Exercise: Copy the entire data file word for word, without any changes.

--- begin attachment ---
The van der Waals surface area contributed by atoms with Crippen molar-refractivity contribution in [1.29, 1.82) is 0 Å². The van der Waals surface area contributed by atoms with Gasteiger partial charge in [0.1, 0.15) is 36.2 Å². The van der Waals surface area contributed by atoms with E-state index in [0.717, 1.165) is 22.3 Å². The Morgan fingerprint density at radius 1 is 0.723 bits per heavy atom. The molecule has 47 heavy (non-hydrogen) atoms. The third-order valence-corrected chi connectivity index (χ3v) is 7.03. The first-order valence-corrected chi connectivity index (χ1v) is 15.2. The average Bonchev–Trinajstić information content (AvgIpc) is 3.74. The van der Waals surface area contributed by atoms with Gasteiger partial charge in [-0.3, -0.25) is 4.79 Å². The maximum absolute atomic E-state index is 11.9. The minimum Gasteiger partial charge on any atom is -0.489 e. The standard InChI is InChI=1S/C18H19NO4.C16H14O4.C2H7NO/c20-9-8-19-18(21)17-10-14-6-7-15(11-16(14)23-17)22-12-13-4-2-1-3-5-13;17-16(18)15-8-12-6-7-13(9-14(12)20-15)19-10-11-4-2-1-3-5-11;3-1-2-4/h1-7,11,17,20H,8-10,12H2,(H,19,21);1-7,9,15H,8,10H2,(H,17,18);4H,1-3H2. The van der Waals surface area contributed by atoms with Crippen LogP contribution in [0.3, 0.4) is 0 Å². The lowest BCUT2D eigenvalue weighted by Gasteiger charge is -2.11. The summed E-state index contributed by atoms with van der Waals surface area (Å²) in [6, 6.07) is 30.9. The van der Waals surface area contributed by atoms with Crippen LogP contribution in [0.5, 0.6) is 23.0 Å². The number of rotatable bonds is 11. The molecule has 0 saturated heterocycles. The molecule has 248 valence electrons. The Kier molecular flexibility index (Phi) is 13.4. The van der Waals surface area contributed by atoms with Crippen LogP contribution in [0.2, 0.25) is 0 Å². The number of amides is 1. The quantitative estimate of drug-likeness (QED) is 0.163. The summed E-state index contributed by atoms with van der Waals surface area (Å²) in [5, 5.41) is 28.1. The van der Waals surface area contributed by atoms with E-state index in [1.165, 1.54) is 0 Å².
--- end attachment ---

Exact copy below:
The van der Waals surface area contributed by atoms with Crippen molar-refractivity contribution in [1.29, 1.82) is 0 Å². The van der Waals surface area contributed by atoms with Gasteiger partial charge in [0.1, 0.15) is 36.2 Å². The van der Waals surface area contributed by atoms with E-state index in [0.717, 1.165) is 22.3 Å². The Morgan fingerprint density at radius 1 is 0.723 bits per heavy atom. The molecule has 47 heavy (non-hydrogen) atoms. The third-order valence-corrected chi connectivity index (χ3v) is 7.03. The first-order valence-corrected chi connectivity index (χ1v) is 15.2. The average Bonchev–Trinajstić information content (AvgIpc) is 3.74. The van der Waals surface area contributed by atoms with Gasteiger partial charge in [-0.3, -0.25) is 4.79 Å². The maximum absolute atomic E-state index is 11.9. The minimum Gasteiger partial charge on any atom is -0.489 e. The standard InChI is InChI=1S/C18H19NO4.C16H14O4.C2H7NO/c20-9-8-19-18(21)17-10-14-6-7-15(11-16(14)23-17)22-12-13-4-2-1-3-5-13;17-16(18)15-8-12-6-7-13(9-14(12)20-15)19-10-11-4-2-1-3-5-11;3-1-2-4/h1-7,11,17,20H,8-10,12H2,(H,19,21);1-7,9,15H,8,10H2,(H,17,18);4H,1-3H2. The van der Waals surface area contributed by atoms with Crippen LogP contribution in [0.3, 0.4) is 0 Å². The lowest BCUT2D eigenvalue weighted by Gasteiger charge is -2.11. The summed E-state index contributed by atoms with van der Waals surface area (Å²) in [6, 6.07) is 30.9. The van der Waals surface area contributed by atoms with Crippen LogP contribution in [0.5, 0.6) is 23.0 Å². The number of rotatable bonds is 11. The molecule has 0 saturated heterocycles. The molecule has 248 valence electrons. The Kier molecular flexibility index (Phi) is 13.4. The van der Waals surface area contributed by atoms with Crippen LogP contribution in [0.2, 0.25) is 0 Å². The number of amides is 1. The quantitative estimate of drug-likeness (QED) is 0.163. The summed E-state index contributed by atoms with van der Waals surface area (Å²) in [5, 5.41) is 28.1. The van der Waals surface area contributed by atoms with E-state index in [1.165, 1.54) is 0 Å².